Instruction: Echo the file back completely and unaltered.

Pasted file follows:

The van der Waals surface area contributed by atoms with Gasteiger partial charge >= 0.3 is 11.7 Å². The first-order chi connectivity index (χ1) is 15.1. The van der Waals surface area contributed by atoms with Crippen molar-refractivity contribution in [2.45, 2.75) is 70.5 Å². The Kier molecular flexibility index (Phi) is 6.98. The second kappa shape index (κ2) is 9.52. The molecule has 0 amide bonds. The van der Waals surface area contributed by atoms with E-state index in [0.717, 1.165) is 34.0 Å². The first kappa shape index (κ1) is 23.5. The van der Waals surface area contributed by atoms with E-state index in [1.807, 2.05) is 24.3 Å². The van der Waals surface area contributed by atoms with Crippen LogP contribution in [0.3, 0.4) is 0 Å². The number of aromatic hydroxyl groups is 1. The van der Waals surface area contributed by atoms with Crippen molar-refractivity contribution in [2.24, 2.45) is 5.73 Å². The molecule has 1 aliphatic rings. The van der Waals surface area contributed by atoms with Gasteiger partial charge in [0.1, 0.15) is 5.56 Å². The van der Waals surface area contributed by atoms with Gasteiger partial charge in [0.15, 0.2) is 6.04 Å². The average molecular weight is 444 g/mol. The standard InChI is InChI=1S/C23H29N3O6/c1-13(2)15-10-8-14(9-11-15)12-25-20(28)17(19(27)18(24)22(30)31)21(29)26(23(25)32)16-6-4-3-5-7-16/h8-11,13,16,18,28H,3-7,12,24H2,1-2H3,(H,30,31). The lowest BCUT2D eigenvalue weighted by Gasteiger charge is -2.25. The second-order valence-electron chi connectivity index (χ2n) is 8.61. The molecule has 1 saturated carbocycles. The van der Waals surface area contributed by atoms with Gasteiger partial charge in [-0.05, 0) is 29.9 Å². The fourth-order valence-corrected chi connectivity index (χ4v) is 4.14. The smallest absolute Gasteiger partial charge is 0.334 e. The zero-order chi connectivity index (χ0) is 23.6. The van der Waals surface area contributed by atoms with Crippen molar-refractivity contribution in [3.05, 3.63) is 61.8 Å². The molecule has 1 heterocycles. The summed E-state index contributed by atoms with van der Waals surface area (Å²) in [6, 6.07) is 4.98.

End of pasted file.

The van der Waals surface area contributed by atoms with Gasteiger partial charge >= 0.3 is 11.7 Å². The first-order chi connectivity index (χ1) is 15.1. The van der Waals surface area contributed by atoms with Crippen molar-refractivity contribution in [2.45, 2.75) is 70.5 Å². The Kier molecular flexibility index (Phi) is 6.98. The second kappa shape index (κ2) is 9.52. The molecule has 0 amide bonds. The van der Waals surface area contributed by atoms with E-state index in [0.717, 1.165) is 34.0 Å². The first kappa shape index (κ1) is 23.5. The van der Waals surface area contributed by atoms with E-state index in [1.807, 2.05) is 24.3 Å². The van der Waals surface area contributed by atoms with Crippen LogP contribution in [0.3, 0.4) is 0 Å². The number of aromatic hydroxyl groups is 1. The van der Waals surface area contributed by atoms with Crippen molar-refractivity contribution in [2.24, 2.45) is 5.73 Å². The molecule has 1 aliphatic rings. The van der Waals surface area contributed by atoms with Gasteiger partial charge in [0.1, 0.15) is 5.56 Å². The van der Waals surface area contributed by atoms with Gasteiger partial charge in [0.15, 0.2) is 6.04 Å². The average molecular weight is 444 g/mol. The standard InChI is InChI=1S/C23H29N3O6/c1-13(2)15-10-8-14(9-11-15)12-25-20(28)17(19(27)18(24)22(30)31)21(29)26(23(25)32)16-6-4-3-5-7-16/h8-11,13,16,18,28H,3-7,12,24H2,1-2H3,(H,30,31). The lowest BCUT2D eigenvalue weighted by Gasteiger charge is -2.25. The second-order valence-electron chi connectivity index (χ2n) is 8.61. The molecule has 1 saturated carbocycles. The van der Waals surface area contributed by atoms with Gasteiger partial charge in [-0.05, 0) is 29.9 Å². The fourth-order valence-corrected chi connectivity index (χ4v) is 4.14. The smallest absolute Gasteiger partial charge is 0.334 e. The zero-order chi connectivity index (χ0) is 23.6. The van der Waals surface area contributed by atoms with Crippen molar-refractivity contribution in [3.05, 3.63) is 61.8 Å². The molecule has 1 heterocycles. The summed E-state index contributed by atoms with van der Waals surface area (Å²) in [6, 6.07) is 4.98.